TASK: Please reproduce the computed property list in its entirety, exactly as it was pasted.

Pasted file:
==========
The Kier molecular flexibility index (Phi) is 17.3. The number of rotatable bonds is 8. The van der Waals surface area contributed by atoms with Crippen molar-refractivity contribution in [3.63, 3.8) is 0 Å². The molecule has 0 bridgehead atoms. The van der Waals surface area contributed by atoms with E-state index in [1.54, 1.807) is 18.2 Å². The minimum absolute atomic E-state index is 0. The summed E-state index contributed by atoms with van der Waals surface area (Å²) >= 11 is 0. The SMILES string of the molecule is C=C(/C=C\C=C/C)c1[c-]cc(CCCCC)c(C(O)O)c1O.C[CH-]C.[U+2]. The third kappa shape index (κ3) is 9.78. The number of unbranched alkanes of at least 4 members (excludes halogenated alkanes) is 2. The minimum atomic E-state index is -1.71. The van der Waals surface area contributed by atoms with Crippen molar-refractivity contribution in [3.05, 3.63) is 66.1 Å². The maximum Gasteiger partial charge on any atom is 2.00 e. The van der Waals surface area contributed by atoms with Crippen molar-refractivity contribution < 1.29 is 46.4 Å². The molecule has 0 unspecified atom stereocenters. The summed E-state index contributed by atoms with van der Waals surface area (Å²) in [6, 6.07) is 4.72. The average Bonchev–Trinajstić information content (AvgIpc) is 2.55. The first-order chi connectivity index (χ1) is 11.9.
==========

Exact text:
The Kier molecular flexibility index (Phi) is 17.3. The number of rotatable bonds is 8. The van der Waals surface area contributed by atoms with Crippen molar-refractivity contribution in [3.63, 3.8) is 0 Å². The molecule has 0 bridgehead atoms. The van der Waals surface area contributed by atoms with E-state index in [1.54, 1.807) is 18.2 Å². The minimum absolute atomic E-state index is 0. The summed E-state index contributed by atoms with van der Waals surface area (Å²) >= 11 is 0. The SMILES string of the molecule is C=C(/C=C\C=C/C)c1[c-]cc(CCCCC)c(C(O)O)c1O.C[CH-]C.[U+2]. The third kappa shape index (κ3) is 9.78. The number of unbranched alkanes of at least 4 members (excludes halogenated alkanes) is 2. The minimum atomic E-state index is -1.71. The van der Waals surface area contributed by atoms with Crippen molar-refractivity contribution in [3.05, 3.63) is 66.1 Å². The maximum Gasteiger partial charge on any atom is 2.00 e. The van der Waals surface area contributed by atoms with Crippen molar-refractivity contribution < 1.29 is 46.4 Å². The molecule has 0 unspecified atom stereocenters. The summed E-state index contributed by atoms with van der Waals surface area (Å²) in [6, 6.07) is 4.72. The average Bonchev–Trinajstić information content (AvgIpc) is 2.55. The first-order chi connectivity index (χ1) is 11.9.